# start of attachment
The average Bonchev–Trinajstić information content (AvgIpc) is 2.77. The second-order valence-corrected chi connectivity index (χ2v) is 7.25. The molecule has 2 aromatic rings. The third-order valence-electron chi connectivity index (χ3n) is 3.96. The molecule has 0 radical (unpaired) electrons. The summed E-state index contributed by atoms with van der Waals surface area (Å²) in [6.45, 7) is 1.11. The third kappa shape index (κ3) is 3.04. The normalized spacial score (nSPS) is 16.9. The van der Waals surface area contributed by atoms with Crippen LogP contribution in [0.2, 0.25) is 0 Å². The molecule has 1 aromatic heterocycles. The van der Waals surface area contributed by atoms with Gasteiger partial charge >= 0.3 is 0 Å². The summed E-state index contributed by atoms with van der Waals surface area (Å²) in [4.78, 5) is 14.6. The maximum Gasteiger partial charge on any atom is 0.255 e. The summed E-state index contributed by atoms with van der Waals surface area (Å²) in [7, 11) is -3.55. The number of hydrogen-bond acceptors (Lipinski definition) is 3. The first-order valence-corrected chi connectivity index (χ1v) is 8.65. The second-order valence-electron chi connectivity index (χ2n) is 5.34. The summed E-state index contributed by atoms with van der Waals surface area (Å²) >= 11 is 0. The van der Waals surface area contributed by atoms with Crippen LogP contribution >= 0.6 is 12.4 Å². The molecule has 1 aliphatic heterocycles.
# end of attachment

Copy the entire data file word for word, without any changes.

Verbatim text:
The average Bonchev–Trinajstić information content (AvgIpc) is 2.77. The second-order valence-corrected chi connectivity index (χ2v) is 7.25. The molecule has 2 aromatic rings. The third-order valence-electron chi connectivity index (χ3n) is 3.96. The molecule has 0 radical (unpaired) electrons. The summed E-state index contributed by atoms with van der Waals surface area (Å²) in [6.45, 7) is 1.11. The third kappa shape index (κ3) is 3.04. The normalized spacial score (nSPS) is 16.9. The van der Waals surface area contributed by atoms with Crippen LogP contribution in [0.2, 0.25) is 0 Å². The molecule has 1 aromatic heterocycles. The van der Waals surface area contributed by atoms with Gasteiger partial charge >= 0.3 is 0 Å². The summed E-state index contributed by atoms with van der Waals surface area (Å²) in [4.78, 5) is 14.6. The maximum Gasteiger partial charge on any atom is 0.255 e. The summed E-state index contributed by atoms with van der Waals surface area (Å²) in [7, 11) is -3.55. The number of hydrogen-bond acceptors (Lipinski definition) is 3. The first-order valence-corrected chi connectivity index (χ1v) is 8.65. The second-order valence-electron chi connectivity index (χ2n) is 5.34. The summed E-state index contributed by atoms with van der Waals surface area (Å²) >= 11 is 0. The van der Waals surface area contributed by atoms with Crippen LogP contribution >= 0.6 is 12.4 Å². The molecule has 1 aliphatic heterocycles.